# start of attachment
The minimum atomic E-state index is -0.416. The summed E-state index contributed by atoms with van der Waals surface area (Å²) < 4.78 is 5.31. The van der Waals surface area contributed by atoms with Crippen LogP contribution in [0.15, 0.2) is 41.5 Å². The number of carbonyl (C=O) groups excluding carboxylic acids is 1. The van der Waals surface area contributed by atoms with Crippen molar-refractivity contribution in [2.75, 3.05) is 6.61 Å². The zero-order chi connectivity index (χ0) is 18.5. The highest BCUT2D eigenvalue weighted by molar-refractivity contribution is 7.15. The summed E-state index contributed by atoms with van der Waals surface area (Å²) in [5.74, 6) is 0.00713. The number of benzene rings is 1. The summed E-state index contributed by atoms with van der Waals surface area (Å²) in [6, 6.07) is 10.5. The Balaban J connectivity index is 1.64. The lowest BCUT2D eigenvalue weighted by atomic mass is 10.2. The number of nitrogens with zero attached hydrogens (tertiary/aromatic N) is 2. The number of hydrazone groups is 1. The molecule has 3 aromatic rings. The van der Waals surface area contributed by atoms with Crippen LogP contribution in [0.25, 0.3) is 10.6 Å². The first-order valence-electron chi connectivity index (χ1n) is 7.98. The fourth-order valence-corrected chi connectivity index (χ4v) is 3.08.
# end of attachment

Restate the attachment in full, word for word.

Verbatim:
The minimum atomic E-state index is -0.416. The summed E-state index contributed by atoms with van der Waals surface area (Å²) < 4.78 is 5.31. The van der Waals surface area contributed by atoms with Crippen LogP contribution in [0.15, 0.2) is 41.5 Å². The number of carbonyl (C=O) groups excluding carboxylic acids is 1. The van der Waals surface area contributed by atoms with Crippen molar-refractivity contribution in [2.75, 3.05) is 6.61 Å². The zero-order chi connectivity index (χ0) is 18.5. The highest BCUT2D eigenvalue weighted by molar-refractivity contribution is 7.15. The summed E-state index contributed by atoms with van der Waals surface area (Å²) in [5.74, 6) is 0.00713. The number of benzene rings is 1. The summed E-state index contributed by atoms with van der Waals surface area (Å²) in [6, 6.07) is 10.5. The Balaban J connectivity index is 1.64. The lowest BCUT2D eigenvalue weighted by atomic mass is 10.2. The number of nitrogens with zero attached hydrogens (tertiary/aromatic N) is 2. The number of hydrazone groups is 1. The molecule has 3 aromatic rings. The van der Waals surface area contributed by atoms with Crippen LogP contribution in [0.25, 0.3) is 10.6 Å². The first-order valence-electron chi connectivity index (χ1n) is 7.98. The fourth-order valence-corrected chi connectivity index (χ4v) is 3.08.